Understanding which papers attract critical citations, and what effect they have, gives an insight into how science progresses, says Christian Catalini.
Science advances through researchers sharing their work for others to extend or improve. As Isaac Newton once said, he could see further by “standing on the shoulders of giants”.
But what happens when those shoulders aren’t as sturdy as we thought? Sometimes, citations are negative, pointing out a study’s flaws or even disproving its findings. What role, relevance and impact do these negative citations have on a field as a whole?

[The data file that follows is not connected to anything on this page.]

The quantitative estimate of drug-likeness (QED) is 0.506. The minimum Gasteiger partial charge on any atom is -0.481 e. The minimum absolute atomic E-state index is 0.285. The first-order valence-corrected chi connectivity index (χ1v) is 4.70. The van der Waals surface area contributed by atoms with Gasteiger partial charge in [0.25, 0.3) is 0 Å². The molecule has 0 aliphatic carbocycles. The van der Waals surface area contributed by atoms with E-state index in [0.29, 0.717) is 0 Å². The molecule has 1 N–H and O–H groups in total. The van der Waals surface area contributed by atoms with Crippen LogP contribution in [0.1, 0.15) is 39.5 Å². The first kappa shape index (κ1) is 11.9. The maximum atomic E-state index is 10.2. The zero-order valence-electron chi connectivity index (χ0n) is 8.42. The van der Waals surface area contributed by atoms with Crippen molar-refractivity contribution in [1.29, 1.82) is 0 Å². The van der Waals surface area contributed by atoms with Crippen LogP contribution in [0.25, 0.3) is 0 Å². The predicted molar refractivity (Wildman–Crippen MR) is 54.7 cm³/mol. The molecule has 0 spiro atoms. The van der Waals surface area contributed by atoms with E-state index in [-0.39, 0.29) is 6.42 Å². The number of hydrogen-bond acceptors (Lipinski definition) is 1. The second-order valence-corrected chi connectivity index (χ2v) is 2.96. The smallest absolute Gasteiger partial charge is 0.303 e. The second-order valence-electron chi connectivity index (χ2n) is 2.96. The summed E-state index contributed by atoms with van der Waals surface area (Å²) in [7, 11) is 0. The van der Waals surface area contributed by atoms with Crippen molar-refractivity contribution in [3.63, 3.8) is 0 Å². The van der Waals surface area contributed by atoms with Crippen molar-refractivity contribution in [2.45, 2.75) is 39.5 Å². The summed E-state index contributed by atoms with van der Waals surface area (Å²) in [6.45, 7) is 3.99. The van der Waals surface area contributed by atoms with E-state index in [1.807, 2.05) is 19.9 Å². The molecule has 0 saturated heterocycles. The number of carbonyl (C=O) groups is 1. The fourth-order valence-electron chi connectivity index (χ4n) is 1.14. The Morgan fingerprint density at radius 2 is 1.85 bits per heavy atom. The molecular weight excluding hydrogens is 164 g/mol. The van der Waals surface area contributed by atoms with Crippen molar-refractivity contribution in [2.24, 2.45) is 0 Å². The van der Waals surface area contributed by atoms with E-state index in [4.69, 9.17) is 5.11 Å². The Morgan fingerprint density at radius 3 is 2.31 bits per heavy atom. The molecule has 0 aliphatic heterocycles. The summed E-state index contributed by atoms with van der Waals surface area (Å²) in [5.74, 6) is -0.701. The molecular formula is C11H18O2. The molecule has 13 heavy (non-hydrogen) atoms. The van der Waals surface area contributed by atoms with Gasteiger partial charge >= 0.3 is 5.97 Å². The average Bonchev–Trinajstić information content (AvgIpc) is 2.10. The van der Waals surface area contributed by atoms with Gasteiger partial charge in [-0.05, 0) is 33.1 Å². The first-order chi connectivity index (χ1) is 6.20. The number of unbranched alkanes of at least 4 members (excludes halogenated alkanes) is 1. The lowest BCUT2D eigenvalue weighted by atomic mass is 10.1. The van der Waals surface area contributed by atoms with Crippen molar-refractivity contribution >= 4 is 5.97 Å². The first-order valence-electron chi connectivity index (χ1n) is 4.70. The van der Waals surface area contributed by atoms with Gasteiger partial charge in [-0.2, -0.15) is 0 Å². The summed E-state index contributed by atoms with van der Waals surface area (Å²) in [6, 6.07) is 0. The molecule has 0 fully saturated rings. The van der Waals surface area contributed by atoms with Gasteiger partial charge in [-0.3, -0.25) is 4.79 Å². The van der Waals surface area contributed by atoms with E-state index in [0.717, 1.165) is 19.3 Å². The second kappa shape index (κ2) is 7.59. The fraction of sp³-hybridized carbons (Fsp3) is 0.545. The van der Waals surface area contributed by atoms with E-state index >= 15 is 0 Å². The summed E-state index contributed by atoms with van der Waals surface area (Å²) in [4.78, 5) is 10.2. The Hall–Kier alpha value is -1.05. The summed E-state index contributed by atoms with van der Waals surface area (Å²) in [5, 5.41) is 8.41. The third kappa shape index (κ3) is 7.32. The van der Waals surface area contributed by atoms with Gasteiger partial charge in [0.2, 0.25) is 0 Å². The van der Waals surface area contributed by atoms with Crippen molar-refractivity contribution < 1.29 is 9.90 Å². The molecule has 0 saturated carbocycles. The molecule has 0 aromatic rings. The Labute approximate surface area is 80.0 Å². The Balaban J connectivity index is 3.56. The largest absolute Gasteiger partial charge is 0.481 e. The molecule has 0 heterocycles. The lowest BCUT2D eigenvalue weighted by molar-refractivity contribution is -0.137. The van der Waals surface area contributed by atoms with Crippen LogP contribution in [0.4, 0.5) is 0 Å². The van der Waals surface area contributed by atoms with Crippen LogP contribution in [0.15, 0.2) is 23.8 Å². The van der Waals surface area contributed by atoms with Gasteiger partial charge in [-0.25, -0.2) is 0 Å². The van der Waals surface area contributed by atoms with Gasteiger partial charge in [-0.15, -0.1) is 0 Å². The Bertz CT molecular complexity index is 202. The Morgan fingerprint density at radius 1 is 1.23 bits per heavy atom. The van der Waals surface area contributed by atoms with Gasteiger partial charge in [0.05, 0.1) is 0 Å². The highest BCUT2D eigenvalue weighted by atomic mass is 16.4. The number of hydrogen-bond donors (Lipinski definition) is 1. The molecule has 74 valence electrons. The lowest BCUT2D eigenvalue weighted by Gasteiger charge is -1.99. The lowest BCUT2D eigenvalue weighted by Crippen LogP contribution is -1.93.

There has been little research in this area, because of the difficulty in identifying and classifying such citations. Thanks to advancements in the ability of computers to understand human language, known as natural-language processing, and in the ability to sort and analyse large bodies of text, this is changing. We can now identify such citations and reconstruct the context in which they were made to understand the author’s intentions better. Using such techniques, my colleagues and I have found evidence to suggest that negative citations play an important role in the advancement of science.